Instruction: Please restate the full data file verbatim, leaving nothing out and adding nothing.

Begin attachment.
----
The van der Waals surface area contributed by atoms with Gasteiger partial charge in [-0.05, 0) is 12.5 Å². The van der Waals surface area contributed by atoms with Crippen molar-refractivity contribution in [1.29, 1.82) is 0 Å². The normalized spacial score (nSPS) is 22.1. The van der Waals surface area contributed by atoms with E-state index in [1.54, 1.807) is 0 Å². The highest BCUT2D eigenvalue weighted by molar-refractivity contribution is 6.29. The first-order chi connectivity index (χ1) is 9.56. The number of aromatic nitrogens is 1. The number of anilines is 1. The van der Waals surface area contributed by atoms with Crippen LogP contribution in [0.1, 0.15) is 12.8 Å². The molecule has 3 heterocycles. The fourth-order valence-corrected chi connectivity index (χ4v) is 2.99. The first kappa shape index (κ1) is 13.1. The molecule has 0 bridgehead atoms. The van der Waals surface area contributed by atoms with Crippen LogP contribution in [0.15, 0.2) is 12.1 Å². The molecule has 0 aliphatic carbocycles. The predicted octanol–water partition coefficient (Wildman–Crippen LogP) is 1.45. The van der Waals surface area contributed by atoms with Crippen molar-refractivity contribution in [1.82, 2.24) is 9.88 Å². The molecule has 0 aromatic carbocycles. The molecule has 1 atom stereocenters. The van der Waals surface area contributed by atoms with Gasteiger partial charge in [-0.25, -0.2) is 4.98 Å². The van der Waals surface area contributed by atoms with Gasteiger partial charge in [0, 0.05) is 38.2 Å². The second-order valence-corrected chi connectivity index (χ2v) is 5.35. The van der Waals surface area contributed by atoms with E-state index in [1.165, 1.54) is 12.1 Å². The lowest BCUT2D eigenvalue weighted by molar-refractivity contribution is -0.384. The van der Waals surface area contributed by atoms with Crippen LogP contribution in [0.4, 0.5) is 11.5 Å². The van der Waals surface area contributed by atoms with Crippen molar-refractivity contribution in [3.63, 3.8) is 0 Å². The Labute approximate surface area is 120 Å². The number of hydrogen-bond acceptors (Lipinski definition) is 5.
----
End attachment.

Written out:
The van der Waals surface area contributed by atoms with Gasteiger partial charge in [-0.05, 0) is 12.5 Å². The van der Waals surface area contributed by atoms with Crippen molar-refractivity contribution in [1.29, 1.82) is 0 Å². The normalized spacial score (nSPS) is 22.1. The van der Waals surface area contributed by atoms with E-state index in [1.54, 1.807) is 0 Å². The highest BCUT2D eigenvalue weighted by molar-refractivity contribution is 6.29. The first-order chi connectivity index (χ1) is 9.56. The number of aromatic nitrogens is 1. The number of anilines is 1. The van der Waals surface area contributed by atoms with Crippen LogP contribution in [0.1, 0.15) is 12.8 Å². The molecule has 3 heterocycles. The fourth-order valence-corrected chi connectivity index (χ4v) is 2.99. The first kappa shape index (κ1) is 13.1. The molecule has 0 bridgehead atoms. The van der Waals surface area contributed by atoms with Crippen LogP contribution in [0.15, 0.2) is 12.1 Å². The molecule has 0 aliphatic carbocycles. The predicted octanol–water partition coefficient (Wildman–Crippen LogP) is 1.45. The van der Waals surface area contributed by atoms with Crippen molar-refractivity contribution in [1.82, 2.24) is 9.88 Å². The molecule has 0 aromatic carbocycles. The molecule has 1 atom stereocenters. The van der Waals surface area contributed by atoms with Gasteiger partial charge in [-0.25, -0.2) is 4.98 Å². The van der Waals surface area contributed by atoms with Gasteiger partial charge in [0, 0.05) is 38.2 Å². The second-order valence-corrected chi connectivity index (χ2v) is 5.35. The van der Waals surface area contributed by atoms with E-state index in [1.165, 1.54) is 12.1 Å². The lowest BCUT2D eigenvalue weighted by molar-refractivity contribution is -0.384. The van der Waals surface area contributed by atoms with Crippen LogP contribution in [0.4, 0.5) is 11.5 Å². The van der Waals surface area contributed by atoms with Crippen molar-refractivity contribution in [3.63, 3.8) is 0 Å². The Labute approximate surface area is 120 Å². The number of hydrogen-bond acceptors (Lipinski definition) is 5.